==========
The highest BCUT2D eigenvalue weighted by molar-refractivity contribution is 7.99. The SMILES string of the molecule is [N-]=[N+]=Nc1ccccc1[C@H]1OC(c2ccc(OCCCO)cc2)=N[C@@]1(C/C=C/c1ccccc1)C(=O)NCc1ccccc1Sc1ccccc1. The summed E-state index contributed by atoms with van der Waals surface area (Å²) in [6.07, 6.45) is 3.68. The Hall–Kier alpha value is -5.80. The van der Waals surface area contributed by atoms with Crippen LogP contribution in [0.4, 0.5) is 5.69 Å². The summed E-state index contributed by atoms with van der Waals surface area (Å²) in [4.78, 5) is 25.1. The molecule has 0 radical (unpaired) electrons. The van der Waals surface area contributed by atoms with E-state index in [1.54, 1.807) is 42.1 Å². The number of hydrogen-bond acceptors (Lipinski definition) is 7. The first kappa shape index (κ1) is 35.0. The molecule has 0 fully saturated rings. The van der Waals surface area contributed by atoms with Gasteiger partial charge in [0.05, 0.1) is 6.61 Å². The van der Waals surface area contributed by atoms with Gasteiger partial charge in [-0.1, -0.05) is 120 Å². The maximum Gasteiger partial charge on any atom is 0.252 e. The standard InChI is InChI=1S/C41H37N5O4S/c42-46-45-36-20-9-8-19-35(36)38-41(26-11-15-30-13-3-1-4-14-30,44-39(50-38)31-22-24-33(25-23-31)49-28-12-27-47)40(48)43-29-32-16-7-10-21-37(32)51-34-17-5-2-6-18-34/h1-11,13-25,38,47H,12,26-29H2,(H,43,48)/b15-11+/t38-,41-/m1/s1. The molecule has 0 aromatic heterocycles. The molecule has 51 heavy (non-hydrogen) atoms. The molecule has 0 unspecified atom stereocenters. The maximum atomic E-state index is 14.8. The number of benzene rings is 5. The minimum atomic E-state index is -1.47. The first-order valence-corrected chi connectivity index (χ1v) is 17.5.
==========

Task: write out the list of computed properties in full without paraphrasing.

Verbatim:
The highest BCUT2D eigenvalue weighted by molar-refractivity contribution is 7.99. The SMILES string of the molecule is [N-]=[N+]=Nc1ccccc1[C@H]1OC(c2ccc(OCCCO)cc2)=N[C@@]1(C/C=C/c1ccccc1)C(=O)NCc1ccccc1Sc1ccccc1. The summed E-state index contributed by atoms with van der Waals surface area (Å²) in [6.07, 6.45) is 3.68. The Hall–Kier alpha value is -5.80. The van der Waals surface area contributed by atoms with Crippen LogP contribution in [0.4, 0.5) is 5.69 Å². The summed E-state index contributed by atoms with van der Waals surface area (Å²) in [4.78, 5) is 25.1. The molecule has 0 radical (unpaired) electrons. The van der Waals surface area contributed by atoms with E-state index in [1.54, 1.807) is 42.1 Å². The number of hydrogen-bond acceptors (Lipinski definition) is 7. The first kappa shape index (κ1) is 35.0. The molecule has 0 fully saturated rings. The van der Waals surface area contributed by atoms with Gasteiger partial charge in [0.05, 0.1) is 6.61 Å². The van der Waals surface area contributed by atoms with Gasteiger partial charge in [-0.1, -0.05) is 120 Å². The maximum Gasteiger partial charge on any atom is 0.252 e. The standard InChI is InChI=1S/C41H37N5O4S/c42-46-45-36-20-9-8-19-35(36)38-41(26-11-15-30-13-3-1-4-14-30,44-39(50-38)31-22-24-33(25-23-31)49-28-12-27-47)40(48)43-29-32-16-7-10-21-37(32)51-34-17-5-2-6-18-34/h1-11,13-25,38,47H,12,26-29H2,(H,43,48)/b15-11+/t38-,41-/m1/s1. The molecule has 0 aromatic heterocycles. The molecule has 51 heavy (non-hydrogen) atoms. The molecule has 0 unspecified atom stereocenters. The maximum atomic E-state index is 14.8. The number of benzene rings is 5. The minimum atomic E-state index is -1.47. The first-order valence-corrected chi connectivity index (χ1v) is 17.5.